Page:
; 'PLAGUE HUNT IN INI>IA. ; i Bubonic plague, which every year carries off thousands of the pool* in India, and every now and then rises like a flood and overwhelms whole cities, districts, and even provinces, is always due to the presence of rats. It is caused by the bite of a tiny parasite, and that parasite has only one natural home, the soft skin of the rat. When the rat" dies the "flea" deserts the cooling body and fixes on the first warm organism it can find. If its. new home is the human body; there you have a case of plague-—perhaps the start of an epidemic. No spasmodic efforts can be tolerated in the face of a danger so terrible an that. War must be waged on a .scientific plan. For several years the j municipal authorities of Bombay; always the most heavily stricken of Indian cities, have been carrying on such a war, and their campaign is gradually coming to success. The whole city is mapped out into districts, and to each district is assigned a gang of rat hunters under a carefully-trained inspector. There are two methods of attack—by poison and by traps. Each evening about 5000 little cubes of bread, Kmeared over with rat poison and dipped in powdered sugar and flour, are distributed by these gangs over the-. buildings of. the whole city, the position of eadh cube being carefully noted lest any should go astray. About the same time another small army of hunters goes out with some 3000 traps of the familiar cage variety, baited witli fi«h, coooanut, and bread, and places them in positions which long experience ha« shown to be the most ''likely." Next morning the gangs go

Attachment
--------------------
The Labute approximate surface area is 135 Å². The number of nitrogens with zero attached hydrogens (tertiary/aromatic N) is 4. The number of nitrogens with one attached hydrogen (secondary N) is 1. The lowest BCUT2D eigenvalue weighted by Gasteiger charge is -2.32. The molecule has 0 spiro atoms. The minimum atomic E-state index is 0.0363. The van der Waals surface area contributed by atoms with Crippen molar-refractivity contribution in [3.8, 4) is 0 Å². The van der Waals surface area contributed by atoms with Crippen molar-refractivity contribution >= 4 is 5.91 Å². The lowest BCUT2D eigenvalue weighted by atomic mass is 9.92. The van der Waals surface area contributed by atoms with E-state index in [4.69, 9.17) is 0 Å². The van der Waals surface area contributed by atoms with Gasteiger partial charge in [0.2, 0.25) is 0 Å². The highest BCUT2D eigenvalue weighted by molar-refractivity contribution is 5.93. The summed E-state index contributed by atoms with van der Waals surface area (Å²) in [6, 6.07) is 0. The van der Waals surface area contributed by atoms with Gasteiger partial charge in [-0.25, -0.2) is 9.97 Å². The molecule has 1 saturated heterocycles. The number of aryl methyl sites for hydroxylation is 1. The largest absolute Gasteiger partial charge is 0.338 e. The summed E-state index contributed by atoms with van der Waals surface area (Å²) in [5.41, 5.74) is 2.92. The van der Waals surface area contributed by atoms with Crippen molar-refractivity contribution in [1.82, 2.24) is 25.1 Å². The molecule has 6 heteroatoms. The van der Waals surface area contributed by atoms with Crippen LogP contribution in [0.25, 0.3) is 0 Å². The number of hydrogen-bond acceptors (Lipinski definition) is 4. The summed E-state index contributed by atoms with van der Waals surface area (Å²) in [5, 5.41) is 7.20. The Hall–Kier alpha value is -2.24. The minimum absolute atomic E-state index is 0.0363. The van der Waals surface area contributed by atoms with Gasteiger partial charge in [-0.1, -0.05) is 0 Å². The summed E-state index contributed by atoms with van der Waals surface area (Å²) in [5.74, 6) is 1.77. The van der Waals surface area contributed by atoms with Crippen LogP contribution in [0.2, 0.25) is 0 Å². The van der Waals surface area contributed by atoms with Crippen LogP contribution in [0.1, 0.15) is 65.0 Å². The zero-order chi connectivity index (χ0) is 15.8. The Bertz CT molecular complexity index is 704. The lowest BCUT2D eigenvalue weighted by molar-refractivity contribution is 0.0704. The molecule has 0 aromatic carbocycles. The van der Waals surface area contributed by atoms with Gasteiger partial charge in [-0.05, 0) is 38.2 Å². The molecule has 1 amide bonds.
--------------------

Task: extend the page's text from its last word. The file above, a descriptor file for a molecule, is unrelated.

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RAT-KILLING., Ashburton Guardian, Volume XXXIX, Issue 9611, 16 May 1919
RAT-KILLING. Ashburton Guardian, Volume XXXIX, Issue 9611, 16 May 1919
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